Do You Ever Wonder About the Effects of Video Games on Your Child?
Chances are, if you’re reading this blog, your son or daughter plays video games. You may even see changes in him or her already which may have sparked your curiosity on this topic. The truth is, there’s a lot of mixed feedback about how, and if, video games impact youth. You will need to make your own decision on the level of gaming your child does.
Mixed Research on the Effects of Video Games
Research conclusions point to the belief that playing violent video games, particularly those where gamers take on the persona of the game character, can increase a person’s aggressive thoughts, feelings, and behavior. [Dill, K. E. (2000]. In addition, there’s a connection between playing violent video games and impulsivity, and the inability to maintain focus. [Gentile, D. A., & Swing, E. L. (2012)].
Another consideration is if your child has certain personality traits (easily agitated, emotional, low empathy, low respect for societal rules or social norms, etc.), s/he will be affected even more. These findings are particularly noteworthy if your child has ADD/ADHD, is naturally prone to more emotional concerns, or struggles socially beyond what may be considered age appropriate.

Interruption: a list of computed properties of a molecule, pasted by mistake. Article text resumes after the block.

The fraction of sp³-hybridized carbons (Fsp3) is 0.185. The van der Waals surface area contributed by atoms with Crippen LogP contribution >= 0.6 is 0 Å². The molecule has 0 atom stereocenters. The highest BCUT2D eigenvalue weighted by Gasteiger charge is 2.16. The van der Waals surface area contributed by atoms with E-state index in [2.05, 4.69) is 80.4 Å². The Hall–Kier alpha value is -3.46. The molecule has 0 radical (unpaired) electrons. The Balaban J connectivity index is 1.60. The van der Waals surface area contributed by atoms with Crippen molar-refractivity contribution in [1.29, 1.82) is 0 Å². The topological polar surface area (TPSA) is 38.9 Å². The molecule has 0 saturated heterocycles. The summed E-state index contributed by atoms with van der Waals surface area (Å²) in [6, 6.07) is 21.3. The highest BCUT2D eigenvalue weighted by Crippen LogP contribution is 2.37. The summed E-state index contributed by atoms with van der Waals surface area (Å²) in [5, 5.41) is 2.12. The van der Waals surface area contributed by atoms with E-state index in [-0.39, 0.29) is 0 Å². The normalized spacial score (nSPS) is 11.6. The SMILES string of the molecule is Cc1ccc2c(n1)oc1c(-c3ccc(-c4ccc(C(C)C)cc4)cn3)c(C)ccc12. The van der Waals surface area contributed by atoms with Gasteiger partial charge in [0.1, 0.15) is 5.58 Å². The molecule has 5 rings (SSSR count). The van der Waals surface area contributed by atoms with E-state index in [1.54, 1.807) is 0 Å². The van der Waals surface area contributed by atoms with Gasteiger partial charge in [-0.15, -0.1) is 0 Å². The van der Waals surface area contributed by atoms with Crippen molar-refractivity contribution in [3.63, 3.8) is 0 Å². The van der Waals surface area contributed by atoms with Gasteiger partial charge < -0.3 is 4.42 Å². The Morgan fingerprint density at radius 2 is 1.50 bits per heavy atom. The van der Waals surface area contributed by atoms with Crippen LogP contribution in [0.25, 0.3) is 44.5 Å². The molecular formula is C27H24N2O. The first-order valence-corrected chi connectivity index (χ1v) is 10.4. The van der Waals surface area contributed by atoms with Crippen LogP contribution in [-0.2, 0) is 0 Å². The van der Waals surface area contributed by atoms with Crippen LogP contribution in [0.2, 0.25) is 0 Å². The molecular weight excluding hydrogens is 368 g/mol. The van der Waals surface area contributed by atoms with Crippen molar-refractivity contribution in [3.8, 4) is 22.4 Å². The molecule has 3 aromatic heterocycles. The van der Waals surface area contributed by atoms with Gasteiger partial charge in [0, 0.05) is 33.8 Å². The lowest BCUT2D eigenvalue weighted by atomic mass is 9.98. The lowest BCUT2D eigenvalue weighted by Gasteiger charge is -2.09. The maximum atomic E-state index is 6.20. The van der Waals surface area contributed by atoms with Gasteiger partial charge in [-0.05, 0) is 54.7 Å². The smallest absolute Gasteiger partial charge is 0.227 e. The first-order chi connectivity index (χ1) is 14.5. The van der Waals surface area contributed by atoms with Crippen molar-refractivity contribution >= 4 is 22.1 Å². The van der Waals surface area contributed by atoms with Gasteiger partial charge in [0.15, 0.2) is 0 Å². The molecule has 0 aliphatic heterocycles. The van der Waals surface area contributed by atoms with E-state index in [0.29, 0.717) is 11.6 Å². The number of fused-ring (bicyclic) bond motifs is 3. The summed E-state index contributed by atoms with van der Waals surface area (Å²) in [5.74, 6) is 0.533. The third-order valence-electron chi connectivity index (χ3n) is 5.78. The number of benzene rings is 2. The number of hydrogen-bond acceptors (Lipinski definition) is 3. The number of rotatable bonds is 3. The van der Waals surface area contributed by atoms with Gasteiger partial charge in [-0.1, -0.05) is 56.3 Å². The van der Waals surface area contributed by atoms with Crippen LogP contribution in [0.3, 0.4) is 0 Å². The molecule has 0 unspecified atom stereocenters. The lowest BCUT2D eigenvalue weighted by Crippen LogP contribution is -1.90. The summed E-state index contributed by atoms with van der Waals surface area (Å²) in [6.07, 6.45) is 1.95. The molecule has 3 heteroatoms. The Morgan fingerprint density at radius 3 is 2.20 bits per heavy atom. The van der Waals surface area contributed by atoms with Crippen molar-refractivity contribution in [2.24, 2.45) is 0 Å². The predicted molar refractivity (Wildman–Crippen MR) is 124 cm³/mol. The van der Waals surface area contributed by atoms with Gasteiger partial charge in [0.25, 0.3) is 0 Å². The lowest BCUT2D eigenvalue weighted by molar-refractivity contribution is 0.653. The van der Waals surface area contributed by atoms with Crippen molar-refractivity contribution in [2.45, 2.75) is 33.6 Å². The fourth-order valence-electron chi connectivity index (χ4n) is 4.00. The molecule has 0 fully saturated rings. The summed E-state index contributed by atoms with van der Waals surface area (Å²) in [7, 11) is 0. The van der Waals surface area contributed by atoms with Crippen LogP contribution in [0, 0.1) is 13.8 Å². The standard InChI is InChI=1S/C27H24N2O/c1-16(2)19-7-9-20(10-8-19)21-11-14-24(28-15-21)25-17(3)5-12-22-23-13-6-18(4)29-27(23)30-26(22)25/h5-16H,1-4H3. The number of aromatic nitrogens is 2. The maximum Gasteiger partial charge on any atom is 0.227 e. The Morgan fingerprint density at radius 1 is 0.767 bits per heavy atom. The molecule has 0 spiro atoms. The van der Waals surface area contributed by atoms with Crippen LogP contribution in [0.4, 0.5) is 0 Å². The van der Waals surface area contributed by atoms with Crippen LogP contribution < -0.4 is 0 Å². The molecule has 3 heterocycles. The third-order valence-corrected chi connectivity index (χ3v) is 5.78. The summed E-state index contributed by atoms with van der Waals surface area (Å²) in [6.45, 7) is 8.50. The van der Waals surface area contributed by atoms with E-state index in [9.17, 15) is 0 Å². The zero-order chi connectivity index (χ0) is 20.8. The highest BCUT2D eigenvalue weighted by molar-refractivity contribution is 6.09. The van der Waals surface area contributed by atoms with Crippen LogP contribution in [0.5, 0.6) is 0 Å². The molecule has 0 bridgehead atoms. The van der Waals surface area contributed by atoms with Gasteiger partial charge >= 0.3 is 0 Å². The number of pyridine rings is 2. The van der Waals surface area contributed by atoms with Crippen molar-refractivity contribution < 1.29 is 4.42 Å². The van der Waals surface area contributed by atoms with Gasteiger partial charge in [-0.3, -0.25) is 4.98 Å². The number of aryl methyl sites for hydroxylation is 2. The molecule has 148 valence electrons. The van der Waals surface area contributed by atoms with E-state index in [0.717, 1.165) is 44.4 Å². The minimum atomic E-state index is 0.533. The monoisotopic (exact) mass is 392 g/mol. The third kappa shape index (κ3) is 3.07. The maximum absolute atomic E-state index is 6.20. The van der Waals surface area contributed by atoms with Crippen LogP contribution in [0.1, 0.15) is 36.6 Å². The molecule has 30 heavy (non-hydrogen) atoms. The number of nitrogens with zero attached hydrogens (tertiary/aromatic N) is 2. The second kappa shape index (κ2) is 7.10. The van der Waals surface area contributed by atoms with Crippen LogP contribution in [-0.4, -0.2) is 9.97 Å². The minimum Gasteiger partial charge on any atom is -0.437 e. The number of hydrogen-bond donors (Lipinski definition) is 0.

On the positive side, some video games have an educational component. At this point, the general consensus is that more research is needed to determine if educational games benefit learners. So far, however, studies show that educational games in a classroom are more effective at engaging students than traditional teaching methods. (Novotney, 2015).
What to Consider
Based on my clinical experience, I can see two sides to this on-going debate about whether or not video games have an unhealthy influence on people. On the one hand, children and teens love these games, no matter the level of violence or competitiveness. Youth tend to virtually “meet up” with others when playing, so they may see it as somewhat of a social thing. In addition, parents often struggle with setting limits around the games because their children strongly desire to play them.
The idea of “play” seems to have shifted in this generation. You, as a parent, may see games as a good incentive to get your kids to do certain things (e.g. schoolwork). Another seemingly positive thing about video games is that youth who play video games seem to spend a lot of time doing so; therefore, games can be a good “babysitter,” if you will.
However, as mentioned above, there’s a lot of research out which suggests that gaming is not the best influence. Maybe you believe these games are not good for your kids to play, but just have no idea how to change the situation.
It may also seem impossible to set limits around gaming because, oftentimes, teens say there’s “nothing” else they want to do, or work toward. This can make it more difficult for you to dissuade your kids from engaging in these activities.
Factors for Parents to Consider
- Do your children balance their time? In other words, do they spend their time engaging in multiple activities (e.g. gaming, sports, school work, social gatherings, family time, etc.)? Or are they filling most of their free time with video games?